Friday, February 19, 2016

France looking to modernize more Leclerc tanks

According to Jane's IHS, France is currently considering to increase the amount of tanks to be modernized and kept in French Army service by 25, increasing the total amount to 225 Leclerc main battle tanks (MBTs).

The original contract for the SCORPION program was announced by the French state-owned company Nexter (formerly known as GIAT) on March 12 in 2015. Back then the modernization of 200 tanks and 18 Leclerc DCL armored recovery vehicles was ordered for a total of approximately €330 million (or about €1.51 million per vehicle). Nexter originally developed and produced the Leclerc tank for the French Army aswell as the export version with German MTU powerpack for the United Arab Emirates' Army. The upgraded Leclerc will have the "Standard F1". Originally the Scorpion program/Leclerc Standard F1 was announced in 2013, when a delivery in 2018 was expected. In it's press release, Nexter however mentions the delivery will happen beginning in 2020.

Nexter claims that the Scorpion program "aims to maintain this capacity beyond 2040", which seems to be a very optimistic estimation of the Leclerc's service life, given that France is known to be developing the new MGCS tank together with Germany, which is expected to enter service in 2030 to 2035

The Scorpion program adds a new radio system (called  CONTACT according to Nexter), the SCORPION battlefield management and command system and upgraded protection by use of interfaces, allowing the Leclerc to adopt different armor packages for protection against new threats, such as improvised explosive devices (IEDs).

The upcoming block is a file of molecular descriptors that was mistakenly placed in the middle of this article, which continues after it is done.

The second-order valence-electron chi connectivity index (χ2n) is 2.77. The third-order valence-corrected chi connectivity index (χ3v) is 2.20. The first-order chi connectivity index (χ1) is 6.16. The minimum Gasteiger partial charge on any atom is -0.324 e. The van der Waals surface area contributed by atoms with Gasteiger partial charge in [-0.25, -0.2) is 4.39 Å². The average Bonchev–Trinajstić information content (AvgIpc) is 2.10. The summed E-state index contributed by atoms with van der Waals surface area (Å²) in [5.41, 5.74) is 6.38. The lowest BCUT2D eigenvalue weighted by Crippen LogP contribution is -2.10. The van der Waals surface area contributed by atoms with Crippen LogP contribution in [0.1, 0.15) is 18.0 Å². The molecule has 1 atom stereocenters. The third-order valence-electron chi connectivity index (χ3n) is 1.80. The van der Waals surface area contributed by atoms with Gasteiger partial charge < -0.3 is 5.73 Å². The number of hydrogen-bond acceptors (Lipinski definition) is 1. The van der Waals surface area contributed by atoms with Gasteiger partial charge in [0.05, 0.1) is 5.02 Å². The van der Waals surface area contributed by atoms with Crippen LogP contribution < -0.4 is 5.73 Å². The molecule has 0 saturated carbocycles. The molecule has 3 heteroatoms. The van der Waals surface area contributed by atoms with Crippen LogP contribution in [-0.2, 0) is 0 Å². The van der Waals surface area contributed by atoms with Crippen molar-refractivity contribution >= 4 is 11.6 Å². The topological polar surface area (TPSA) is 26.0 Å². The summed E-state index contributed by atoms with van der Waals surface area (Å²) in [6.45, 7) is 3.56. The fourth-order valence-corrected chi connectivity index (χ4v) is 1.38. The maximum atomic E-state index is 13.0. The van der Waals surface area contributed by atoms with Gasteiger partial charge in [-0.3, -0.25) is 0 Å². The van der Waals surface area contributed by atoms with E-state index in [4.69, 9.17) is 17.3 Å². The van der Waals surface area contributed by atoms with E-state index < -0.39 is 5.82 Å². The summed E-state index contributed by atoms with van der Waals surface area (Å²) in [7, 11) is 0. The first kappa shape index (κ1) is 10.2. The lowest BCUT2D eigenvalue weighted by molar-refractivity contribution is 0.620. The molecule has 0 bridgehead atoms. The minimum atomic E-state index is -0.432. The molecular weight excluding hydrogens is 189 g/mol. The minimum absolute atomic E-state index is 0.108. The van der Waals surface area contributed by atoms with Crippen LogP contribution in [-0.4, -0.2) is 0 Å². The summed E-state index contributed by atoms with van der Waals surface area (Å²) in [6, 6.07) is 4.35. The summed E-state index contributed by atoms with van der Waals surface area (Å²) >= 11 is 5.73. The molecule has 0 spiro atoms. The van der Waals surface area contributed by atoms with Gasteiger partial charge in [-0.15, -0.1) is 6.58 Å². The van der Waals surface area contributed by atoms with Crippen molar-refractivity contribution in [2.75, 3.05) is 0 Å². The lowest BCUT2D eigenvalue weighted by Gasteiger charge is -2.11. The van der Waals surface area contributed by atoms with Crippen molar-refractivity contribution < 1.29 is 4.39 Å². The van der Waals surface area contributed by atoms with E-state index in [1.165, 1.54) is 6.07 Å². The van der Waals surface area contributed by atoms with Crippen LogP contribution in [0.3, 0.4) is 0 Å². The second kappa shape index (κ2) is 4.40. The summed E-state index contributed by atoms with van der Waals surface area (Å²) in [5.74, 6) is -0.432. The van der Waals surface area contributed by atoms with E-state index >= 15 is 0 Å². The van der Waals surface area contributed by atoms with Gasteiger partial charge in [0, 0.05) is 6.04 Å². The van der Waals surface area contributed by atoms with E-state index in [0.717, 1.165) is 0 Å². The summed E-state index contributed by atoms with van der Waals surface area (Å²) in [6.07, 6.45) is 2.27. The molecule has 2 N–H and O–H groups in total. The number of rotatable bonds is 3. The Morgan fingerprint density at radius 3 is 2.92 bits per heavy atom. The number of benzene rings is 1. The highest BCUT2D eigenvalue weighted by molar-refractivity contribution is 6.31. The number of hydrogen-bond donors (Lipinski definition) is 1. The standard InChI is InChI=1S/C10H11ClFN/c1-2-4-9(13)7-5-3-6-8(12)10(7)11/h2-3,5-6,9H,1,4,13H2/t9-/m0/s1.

This CAD model was shown when the Scorpion program was announced in 2013.

The new armor (green) covers the side and rear section of the tank's hull only. It appears to be similar or even identical to the Leclerc AZUR (Action en Zone Urbaine) that has been revealed in 2006. The frontal two thirds of the new armor seem to panels made of what seems to be reactive armor (either NERA or ERA) - this covers the whole crew compartment. The rear section of the hull and the turret is only protected by slat armor.
Four wire cutters and a new RWS (light brown) are added to the tank, two of the mounted on the turret roof and two on the hull section. Furthermore the number of the GALIX smoke grenade dischargers (yellow) has been increased dramatically - from 12 to 24. Two banks of 4 smoke grenade dischargers are mounted on the turret front, while the original GALIX launchers are increased in size (from 6 to 10 smoke grenade each). Laser warner sensors (red) also have been fitted to the tank, which could in theory work together with the GALIX system like a full softkill active protection system. The Leclerc Standard F1 is also fitted with a close proximity surveillance system (orange), consisting of three camera/sensor systems mounted at the turret sides and rear.

In the end one has to wonder about the Leclerc upgrade and the decisions of the French government. While Germany and the United Kingdom have announced future upgrades to their respective main battle tanks directly related to the appearance of the T-14 Armata MBT and the worsened relation between NATO and Russia, the French Army seems to upgrade their tanks for the wars of the past. Don't get me wrong, we will probably see a lot of assymetrical warfare and urban combat in the future, but that's not necessarily where the main focus of the tank upgrades should be put on in the future.
The turret of the scale model showing the Leclerc version suggested for Turkey.
Can the Leclerc's frontal armor survive being hit with a new 125 mm APFSDS from the high pressure 2A82-M1 tank gun of the Aramata or the 125 mm 2A83 gun, which might be used on the (final) production version of the Armata? While only being a prototype back then, the Leclerc was considered the weakest armored tank in the Swedish trials of 1993. Sure, the current Leclerc from the late production batches are quite a lot heavier (~3 tons) than the earlier prototypes/LRIP versions, but the old Leclerc in Sweden was fitted with additional armor modules developed by IBD and Ã…kers Krutbruk... so there is some reason to doubt that.